Hutton told me that Mercury didn’t compose this statement himself. “He couldn’t have done. He wasn’t capable. His manager, Jim Beach, released it. I don’t think he would have wanted it. He wanted his private life kept private.”
As for the criticism that he should have been honest about being gay and having AIDS, Hutton says that Mercury’s reaction would have been ‘F**k them, it’s my business.’”
Hutton told me that Mercury had verbally stated that he should stay at Garden Lodge after his death but nothing was signed.
Mercury left the Lodge and most of his estate to his ex-girlfriend-turned-close friend Mary Austin, who he called his common-law wife—another relationship that is fascinating and would be fascinating to explore in Singer’s movie.
When Mercury reportedly told Austin he was bisexual, she said, “No Freddie, you’re gay.” Mercury was devoted to her, even charging Austin with disposing of his ashes as privately as possible: True to that, she has never revealed where she scattered them.
Hutton was given three months to leave Garden Lodge, he told me. This “devastated” him and he went “absolutely crazy,” eventually using part of the £500,000 that Mercury had left him to build a home in Ireland, where he lived until his death in 2010.
‘He Was So Ill And Still He Was Being So Caring’
I also interviewed Jer Bulsara, Mercury’s mother, for the London Times in 2006, at her home on the outskirts of Nottingham, England. (It was called Fredmira, combining the names of Freddie, her son, and Kashmira, her daughter, whose husband Roger Cooke accompanied Jer for the interview.)
Jer, who died aged 94 in 2016, recalled Freddie being born and first raised in Zanzibar (as Farrokh Bulsara), then the family’s move to the U.K., and her son always wanting to be a showman. He went to art school. “I said, ‘What are you going to do, son?’ and he said he didn’t know,” Jer told me. “I remember him filling out application forms for jobs and saying, ‘I hope I don’t get it.’” Watching Elvis Presley on TV, he vowed: “I’m going to be like him one day.” He changed his surname to Mercury after his ruling astrological planet.
I asked Jer if she knew Freddie was gay; had he come out to her?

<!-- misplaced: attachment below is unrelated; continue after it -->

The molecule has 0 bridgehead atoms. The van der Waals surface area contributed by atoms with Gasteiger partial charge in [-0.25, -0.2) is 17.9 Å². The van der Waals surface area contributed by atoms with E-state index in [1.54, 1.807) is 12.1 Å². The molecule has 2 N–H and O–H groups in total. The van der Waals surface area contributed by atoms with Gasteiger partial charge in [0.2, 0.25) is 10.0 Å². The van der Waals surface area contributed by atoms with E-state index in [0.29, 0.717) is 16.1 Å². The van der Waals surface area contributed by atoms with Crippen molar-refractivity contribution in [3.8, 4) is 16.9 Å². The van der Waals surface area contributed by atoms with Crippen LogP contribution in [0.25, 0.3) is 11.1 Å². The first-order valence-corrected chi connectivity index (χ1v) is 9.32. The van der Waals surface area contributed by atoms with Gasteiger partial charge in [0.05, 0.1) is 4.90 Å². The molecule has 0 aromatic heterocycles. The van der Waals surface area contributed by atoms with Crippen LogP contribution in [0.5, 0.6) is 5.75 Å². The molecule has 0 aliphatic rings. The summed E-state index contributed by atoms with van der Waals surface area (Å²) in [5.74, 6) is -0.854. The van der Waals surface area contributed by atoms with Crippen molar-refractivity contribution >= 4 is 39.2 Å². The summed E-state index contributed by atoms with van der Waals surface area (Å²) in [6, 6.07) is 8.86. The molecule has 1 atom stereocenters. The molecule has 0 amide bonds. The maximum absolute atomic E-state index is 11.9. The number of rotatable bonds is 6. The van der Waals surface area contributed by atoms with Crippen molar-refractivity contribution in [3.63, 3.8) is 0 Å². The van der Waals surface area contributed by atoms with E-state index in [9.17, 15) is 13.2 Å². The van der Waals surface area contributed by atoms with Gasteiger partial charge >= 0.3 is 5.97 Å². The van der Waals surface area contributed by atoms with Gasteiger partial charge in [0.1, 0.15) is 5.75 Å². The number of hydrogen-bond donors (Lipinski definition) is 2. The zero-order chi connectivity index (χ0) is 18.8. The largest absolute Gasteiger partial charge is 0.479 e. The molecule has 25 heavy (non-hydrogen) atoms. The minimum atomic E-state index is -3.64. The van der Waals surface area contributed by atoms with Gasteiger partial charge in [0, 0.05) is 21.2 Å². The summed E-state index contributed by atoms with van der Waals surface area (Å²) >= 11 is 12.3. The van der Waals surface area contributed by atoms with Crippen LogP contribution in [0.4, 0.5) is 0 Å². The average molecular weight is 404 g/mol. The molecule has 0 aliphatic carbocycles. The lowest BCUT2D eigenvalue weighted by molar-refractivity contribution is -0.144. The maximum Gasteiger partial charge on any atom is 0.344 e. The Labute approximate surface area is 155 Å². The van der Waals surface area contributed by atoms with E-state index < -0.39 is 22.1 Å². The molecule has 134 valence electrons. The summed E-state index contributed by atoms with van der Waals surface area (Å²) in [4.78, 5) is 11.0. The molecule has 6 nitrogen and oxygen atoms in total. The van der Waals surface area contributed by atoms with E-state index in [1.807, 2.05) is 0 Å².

“No,” she said gripping a tissue, and welled up with tears.
“That area’s too sensitive,” Cooke told me, and added that Mercury never came out to his family.
Later, Jer said her son wouldn’t have minded people finding out that he was gay, that he didn’t care what people thought of him.
“Society was different then,” Jer said of him not coming out. “Nowadays it’s all so open, isn’t it?”
Cooke thought that Mercury may have worried that coming out would affect record sales, though he was naturally private. “His attitude was ‘My life is my business.’ The distinction was that he was private, not shy.”
Mercury also didn’t tell his family he had AIDS.
“We gradually became aware he had an illness but we had no idea what it was or how serious it was,” Cooke told me. “Then in August 1990, [Kashmira] and I saw a mark on his foot. It was Kaposi’s sarcoma.
“Kash asked what it was, whether it was getting better. Freddie said: ‘You have to understand that what I have is terminal. I’m going to die.’ That was it. He didn’t say it was AIDS.”
Jer told me that the last time she saw her son was “very emotional, very hard. He asked, ‘Are you all right? Did any of the media worry you?’ We said: ‘Don’t worry about us, dear.’ He was so ill and still he was being so caring.”
One thing that kept her going, Jer told me, were the letters she got from people (addressed to “Freddie Mercury’s mother, Nottingham”) saying what his songs have meant to them. Had he been alive now, he would have composed rock operas, she thought.
Jer laughed as she thought about how Mercury would have celebrated his 60th birthday (probably debauchedly). Talking to Jer that day was jolting because she knew now how much her son had kept from her. He had kept family and partner and friends strictly compartmentalized. It wasn’t just that the public who didn’t know Freddie Mercury was gay and had AIDS; neither did his family.
This was Mercury’s choice, and part of the film might examine his motivation for doing so, and how and why he maintained such strict boundaries between public and private, and even around and between the people closest to him.
The truth of someone, anyone, is complex, and never more so than with Freddie Mercury: a showman who blisteringly commanded massive concert stages, and a man who away from the stage rigorously maintained a very private private life. The challenge facing Singer and Malek is to capture somebody who was both so in our faces and determinedly elusive.
Hutton told me that he once dreamt that he and Mercury had bought a cottage together; another time, in a semi-sleep, he felt he and Mercury were lying suspended in a tunnel of feathers. That would make quite the final image for the movie—if, that is, Singer and Queen do Freddie Mercury justice and tell the full, complex truth of his life.